In the previous post, The Elusive Location of Atlantis Part 1, I wrote about the possible locations of Atlantis, and the strongest theory to emerge was it was in the Atlantic Ocean. The Piri Reis Map of 1513 is perhaps where we should start. Piri Reis was an Admiral with the Turkish Navy and collected maps of the day as well as much older charts. His world map was a compilation based on one Columbus used for his journeys as well as “antique” versions he had in his collection. According to sources, his collections were those that survived the burning of the Great Library of Alexandria. It was alleged these maps were based on ancient charts and may have dated back to the time of Atlantis. The only portion that has survived is of North and South America, Greenland and Antarctica, which hadn’t been discovered by the then explorers at the time or when Piri Reis drew the map.
Why I mentioned the Piri Reis Map is to give context as to why many believe the continent is now under the Atlantic Ocean. From descriptions given of the landmass and geography, the size had to be substantial and surrounded by a significant body of water. A map dating 1482 used by Columbus showed an island not far from Greenland and the coastline of North America.
If we look back to when the planet was evolving and the time of Pangea, when the continents as we know them today were one land mass, it is then probable to assume Atlantis was a part of the supercontinent. The early Triassic period was the start of the continent drift, which over millions of years transformed the planet. There is a brilliant BBC four part series called Rise of the Continents which discusses Pangea, what it looked like, the migration of animals and people and the future geography of our planet. The changes are dramatic and to be honest, I’m glad I won’t be around to see it!
In light of the shifting tectonic plates, the flood stories which many ancient cultures remembered and told, its plausible Atlantis was in the Atlantic. It was Herodotus who first reported the Phoenicians sailed along the eastern African coast, into the Indian Ocean and rounded the southern tip and returned to the Mediterranean via the western coastline of Africa. (Herodotus Book 4) There are sources that suggest the Minoans also ventured beyond the Pillars of Herakles thousands of years before the Phoenicians, went the British Isles and even further afield to North America. (Menzies, 2011)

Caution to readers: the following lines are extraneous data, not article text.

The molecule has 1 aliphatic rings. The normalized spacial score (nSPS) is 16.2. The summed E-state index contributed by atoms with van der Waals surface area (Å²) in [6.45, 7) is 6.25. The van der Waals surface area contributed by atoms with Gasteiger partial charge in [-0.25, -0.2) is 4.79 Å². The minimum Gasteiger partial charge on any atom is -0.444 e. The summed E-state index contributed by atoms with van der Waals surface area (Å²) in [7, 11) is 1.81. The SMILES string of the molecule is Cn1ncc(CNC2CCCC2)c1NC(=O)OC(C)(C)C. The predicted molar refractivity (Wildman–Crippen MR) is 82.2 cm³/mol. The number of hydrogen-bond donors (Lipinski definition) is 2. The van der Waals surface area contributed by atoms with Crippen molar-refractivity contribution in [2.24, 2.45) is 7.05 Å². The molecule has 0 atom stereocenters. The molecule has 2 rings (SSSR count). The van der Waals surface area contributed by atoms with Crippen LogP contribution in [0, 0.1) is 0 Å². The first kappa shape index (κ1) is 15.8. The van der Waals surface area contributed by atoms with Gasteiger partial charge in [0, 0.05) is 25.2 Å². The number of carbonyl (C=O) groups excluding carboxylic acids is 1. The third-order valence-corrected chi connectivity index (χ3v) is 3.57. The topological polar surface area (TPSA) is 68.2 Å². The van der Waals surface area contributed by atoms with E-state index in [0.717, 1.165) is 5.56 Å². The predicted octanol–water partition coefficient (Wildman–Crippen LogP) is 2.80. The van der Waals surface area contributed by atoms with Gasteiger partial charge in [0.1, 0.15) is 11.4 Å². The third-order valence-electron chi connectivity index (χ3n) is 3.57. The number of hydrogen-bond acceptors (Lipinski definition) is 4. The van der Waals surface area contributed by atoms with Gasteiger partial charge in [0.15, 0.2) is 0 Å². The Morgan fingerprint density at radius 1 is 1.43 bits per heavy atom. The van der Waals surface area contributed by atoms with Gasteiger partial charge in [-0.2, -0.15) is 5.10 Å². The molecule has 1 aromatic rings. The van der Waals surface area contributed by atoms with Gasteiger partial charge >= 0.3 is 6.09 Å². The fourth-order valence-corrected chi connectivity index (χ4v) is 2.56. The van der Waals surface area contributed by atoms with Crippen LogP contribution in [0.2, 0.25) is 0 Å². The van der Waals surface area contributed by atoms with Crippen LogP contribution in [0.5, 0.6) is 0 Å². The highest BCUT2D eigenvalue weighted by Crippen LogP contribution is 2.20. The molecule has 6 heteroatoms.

Aristotle, a student of Plato, mentions a large island in the Atlantic Ocean and known to the Carthaginians as Antilia. Though, Aristotle did later denounce Plato’s Atlantis story. Plutarch, another reputed historian wrote of an island called Ogygia, Britain today and went on to state, further west of Britain there were three islands of Kronos, where “warlike men” came. The only misgivings I have are lines from Plato’s Timaeus. He mentions the word “sea” a number of times not ocean. Plato would have known the difference between a sea and an ocean. So did he place Atlantis in the Atlantic to detract the audience of the truth as to real story? It was alleged Plato was an initiate of the Eleusinian Mysteries and his dialogues disguised their teachings. You can read about my posts on the mysteries here and here.
I believe he used ancient stories of the flooding and the destruction of Thira/Santorini to create Atlantis. It is a way to teach the ethics of hubris by basing his dialogues on events that happened, not to mention the grand Athenian lawmaker Solon which adds credence to his legend. What do you think?
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Historical fiction fantasist Luciana Cavallaro, a secondary teacher, meanders from contemporary life to the realms of mythology. Subscribe to her FREE short story.
Ancient Voyages Beyond the Mediterranean, Watchtower Online Library.
Earth History: At the end of the Triassic, Pangea began to rift apart.
Menzies, Gavin. 2011 The lost empire of Atlantis, Swordfish, Orion Publishing House, London.
Physical Evidence of Atlantis – 1, Possible Evidence of Atlantis